What is an algorithm?
Although it is difficult to formally define the word “algorithm,” suffice to say it is “a set of rules that precisely defines a sequence of operations. This includes all computer programs, even programs that do not perform numeric calculations.”
It is a set of instructions used to accomplish a given task.
Algorithms are used to evaluate design tradeoffs, to assess control systems, and to find patterns in data.
Here is the definition from Wikipedia. An algorithm is an effective method that can be expressed within a finite amount of space and time and in a well-defined formal language for calculating a function. Starting from an initial state and initial input (perhaps empty), the instructions describe a computation that, when executed, proceeds through a finite number of well-defined successive states, eventually producing “output“and terminating at a final ending state. The transition from one state to the next is not necessarily deterministic; some algorithms, known as randomized algorithms, incorporate random input.
To make a computer do anything, you have to write a computer program. To write a computer program, you have to tell the computer, step by step, exactly what you want it to do. The computer then “executes” the program, following each step mechanically, to accomplish the end goal.
When you are telling the computer what to do, you also get to choose how it’s going to do it. That’s where computer algorithms come in. The algorithm is the basic technique to get the job done.
Algorithms in Trading
A trading algorithm is the rules you would follow when entering or exiting a trade but transcribed to a programming code.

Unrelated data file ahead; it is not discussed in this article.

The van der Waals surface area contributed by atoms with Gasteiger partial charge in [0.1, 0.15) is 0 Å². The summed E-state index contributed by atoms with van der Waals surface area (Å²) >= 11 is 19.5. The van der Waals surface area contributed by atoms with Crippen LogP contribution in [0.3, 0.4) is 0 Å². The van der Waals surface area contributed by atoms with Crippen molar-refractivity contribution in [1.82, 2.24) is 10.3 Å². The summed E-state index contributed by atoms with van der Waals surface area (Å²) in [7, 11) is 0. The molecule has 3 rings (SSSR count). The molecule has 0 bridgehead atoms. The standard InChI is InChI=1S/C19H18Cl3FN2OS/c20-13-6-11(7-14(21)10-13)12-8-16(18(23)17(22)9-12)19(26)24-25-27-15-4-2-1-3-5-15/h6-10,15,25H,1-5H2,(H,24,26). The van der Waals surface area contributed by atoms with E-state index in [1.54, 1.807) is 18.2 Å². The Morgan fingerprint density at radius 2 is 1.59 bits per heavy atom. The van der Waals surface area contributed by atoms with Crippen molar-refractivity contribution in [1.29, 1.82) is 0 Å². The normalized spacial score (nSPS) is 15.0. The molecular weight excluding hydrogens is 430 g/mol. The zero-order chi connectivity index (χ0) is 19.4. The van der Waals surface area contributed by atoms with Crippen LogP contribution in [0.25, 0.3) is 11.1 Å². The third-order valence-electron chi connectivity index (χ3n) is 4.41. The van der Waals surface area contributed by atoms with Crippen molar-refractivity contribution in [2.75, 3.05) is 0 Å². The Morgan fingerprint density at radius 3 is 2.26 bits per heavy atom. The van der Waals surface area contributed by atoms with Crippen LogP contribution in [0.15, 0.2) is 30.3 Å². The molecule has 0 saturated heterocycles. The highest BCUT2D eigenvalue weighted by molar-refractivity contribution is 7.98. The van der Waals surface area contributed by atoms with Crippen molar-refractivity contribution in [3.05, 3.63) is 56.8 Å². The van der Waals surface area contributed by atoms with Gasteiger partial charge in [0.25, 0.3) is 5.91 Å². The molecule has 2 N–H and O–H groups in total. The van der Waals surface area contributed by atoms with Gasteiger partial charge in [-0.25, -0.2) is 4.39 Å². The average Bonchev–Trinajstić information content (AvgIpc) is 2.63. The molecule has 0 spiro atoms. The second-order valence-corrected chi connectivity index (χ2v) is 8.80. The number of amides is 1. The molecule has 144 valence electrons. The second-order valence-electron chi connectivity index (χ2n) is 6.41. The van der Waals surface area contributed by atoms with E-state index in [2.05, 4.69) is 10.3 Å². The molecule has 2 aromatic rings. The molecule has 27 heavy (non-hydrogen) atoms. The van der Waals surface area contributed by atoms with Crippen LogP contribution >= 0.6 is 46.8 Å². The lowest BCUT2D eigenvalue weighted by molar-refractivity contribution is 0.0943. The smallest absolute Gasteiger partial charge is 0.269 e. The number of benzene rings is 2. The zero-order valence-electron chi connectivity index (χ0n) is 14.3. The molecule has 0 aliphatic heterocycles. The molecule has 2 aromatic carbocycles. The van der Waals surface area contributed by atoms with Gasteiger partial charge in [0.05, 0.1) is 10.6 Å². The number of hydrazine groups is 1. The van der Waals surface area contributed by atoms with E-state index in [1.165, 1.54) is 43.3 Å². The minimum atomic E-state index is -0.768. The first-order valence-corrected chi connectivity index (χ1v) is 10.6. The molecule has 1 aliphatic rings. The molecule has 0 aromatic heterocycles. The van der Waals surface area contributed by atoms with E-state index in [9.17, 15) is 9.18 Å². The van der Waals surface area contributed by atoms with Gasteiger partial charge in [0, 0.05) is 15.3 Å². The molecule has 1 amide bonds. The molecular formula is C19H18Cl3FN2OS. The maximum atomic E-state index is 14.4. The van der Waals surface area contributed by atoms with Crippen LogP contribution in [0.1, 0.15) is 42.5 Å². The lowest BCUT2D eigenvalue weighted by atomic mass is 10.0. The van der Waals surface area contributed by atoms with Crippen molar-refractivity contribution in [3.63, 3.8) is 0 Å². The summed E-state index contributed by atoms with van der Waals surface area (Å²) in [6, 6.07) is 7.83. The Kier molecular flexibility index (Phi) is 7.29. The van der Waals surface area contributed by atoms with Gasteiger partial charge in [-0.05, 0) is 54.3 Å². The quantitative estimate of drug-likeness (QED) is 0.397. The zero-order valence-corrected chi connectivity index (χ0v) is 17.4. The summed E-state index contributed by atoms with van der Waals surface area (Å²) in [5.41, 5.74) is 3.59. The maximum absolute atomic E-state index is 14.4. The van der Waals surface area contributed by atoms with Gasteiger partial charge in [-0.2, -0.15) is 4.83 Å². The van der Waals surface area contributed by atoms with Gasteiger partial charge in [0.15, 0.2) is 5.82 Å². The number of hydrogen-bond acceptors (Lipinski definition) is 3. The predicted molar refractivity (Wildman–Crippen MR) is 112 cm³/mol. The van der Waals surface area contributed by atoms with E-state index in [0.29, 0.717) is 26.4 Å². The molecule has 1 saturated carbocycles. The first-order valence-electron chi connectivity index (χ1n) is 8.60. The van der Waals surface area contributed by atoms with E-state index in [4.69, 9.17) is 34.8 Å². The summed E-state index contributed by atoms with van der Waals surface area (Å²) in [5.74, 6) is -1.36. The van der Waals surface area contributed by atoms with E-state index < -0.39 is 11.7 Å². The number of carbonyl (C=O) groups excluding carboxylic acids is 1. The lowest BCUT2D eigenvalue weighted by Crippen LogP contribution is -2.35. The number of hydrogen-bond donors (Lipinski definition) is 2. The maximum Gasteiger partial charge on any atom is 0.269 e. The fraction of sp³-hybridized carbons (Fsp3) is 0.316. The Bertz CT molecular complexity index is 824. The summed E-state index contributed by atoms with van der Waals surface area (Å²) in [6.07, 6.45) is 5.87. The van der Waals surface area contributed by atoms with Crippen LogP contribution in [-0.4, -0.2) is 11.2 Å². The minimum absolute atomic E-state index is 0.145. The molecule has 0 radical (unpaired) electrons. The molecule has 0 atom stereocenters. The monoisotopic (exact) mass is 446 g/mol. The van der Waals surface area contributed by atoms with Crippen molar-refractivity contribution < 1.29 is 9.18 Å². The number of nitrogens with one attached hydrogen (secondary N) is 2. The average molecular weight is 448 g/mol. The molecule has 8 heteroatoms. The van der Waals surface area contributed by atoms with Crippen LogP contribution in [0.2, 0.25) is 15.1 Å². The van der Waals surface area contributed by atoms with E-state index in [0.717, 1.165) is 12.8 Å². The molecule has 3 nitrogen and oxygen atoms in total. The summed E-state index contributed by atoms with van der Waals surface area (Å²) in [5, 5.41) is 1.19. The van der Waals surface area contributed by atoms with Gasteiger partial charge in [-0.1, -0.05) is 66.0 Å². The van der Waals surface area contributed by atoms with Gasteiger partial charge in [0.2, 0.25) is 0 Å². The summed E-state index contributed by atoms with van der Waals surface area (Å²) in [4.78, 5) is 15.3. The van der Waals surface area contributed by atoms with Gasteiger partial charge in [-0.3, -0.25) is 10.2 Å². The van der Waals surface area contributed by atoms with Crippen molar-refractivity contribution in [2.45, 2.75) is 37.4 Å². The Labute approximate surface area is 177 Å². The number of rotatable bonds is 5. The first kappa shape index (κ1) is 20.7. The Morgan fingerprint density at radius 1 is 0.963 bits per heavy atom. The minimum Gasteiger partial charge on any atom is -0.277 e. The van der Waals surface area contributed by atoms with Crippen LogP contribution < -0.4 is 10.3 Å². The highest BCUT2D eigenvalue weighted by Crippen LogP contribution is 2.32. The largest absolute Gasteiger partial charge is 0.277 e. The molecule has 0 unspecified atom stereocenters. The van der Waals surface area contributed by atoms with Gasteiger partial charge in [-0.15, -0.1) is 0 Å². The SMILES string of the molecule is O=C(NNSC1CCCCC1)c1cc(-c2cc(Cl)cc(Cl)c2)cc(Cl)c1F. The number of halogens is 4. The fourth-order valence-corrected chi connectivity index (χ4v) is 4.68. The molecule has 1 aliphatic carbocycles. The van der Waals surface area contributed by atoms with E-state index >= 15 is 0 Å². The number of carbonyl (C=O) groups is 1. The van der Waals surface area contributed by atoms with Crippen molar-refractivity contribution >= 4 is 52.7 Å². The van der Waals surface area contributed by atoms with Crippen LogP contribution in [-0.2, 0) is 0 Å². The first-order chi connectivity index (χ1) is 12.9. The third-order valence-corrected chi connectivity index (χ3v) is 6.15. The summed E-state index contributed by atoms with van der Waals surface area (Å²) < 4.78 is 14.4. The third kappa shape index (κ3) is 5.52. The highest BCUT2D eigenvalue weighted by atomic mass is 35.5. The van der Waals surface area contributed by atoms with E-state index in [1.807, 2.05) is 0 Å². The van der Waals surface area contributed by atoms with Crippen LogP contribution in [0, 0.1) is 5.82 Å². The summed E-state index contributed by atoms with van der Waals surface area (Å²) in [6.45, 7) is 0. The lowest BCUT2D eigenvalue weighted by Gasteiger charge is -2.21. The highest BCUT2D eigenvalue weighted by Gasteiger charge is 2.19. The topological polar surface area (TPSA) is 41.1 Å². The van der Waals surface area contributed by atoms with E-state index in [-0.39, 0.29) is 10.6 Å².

Wikipedia says “Algorithmic trading, also called automated trading, black-box trading, or algo trading. Algorithmic trading is widely used by investment banks, pension funds, mutual funds, and other buy-side (investor-driven) institutional traders. These institutions divide large trades into several smaller trades to manage market impact and risk. Sell-side traders, such as market makers and some hedge funds provide liquidity to the market, generating and executing orders automatically.”
Wikipedia’s description states the computers not only scan markets for setups, according to an algorithm but that the computer will actually do the trading for you as well, called algorithmic execution. At QiT we will scan and post setups but leave the actual trading to our members. We do not do any trading at all, only give you the stock suggestions that setup according to the rule set.
One of the most important aspects of trading with algorithms, above all else is:
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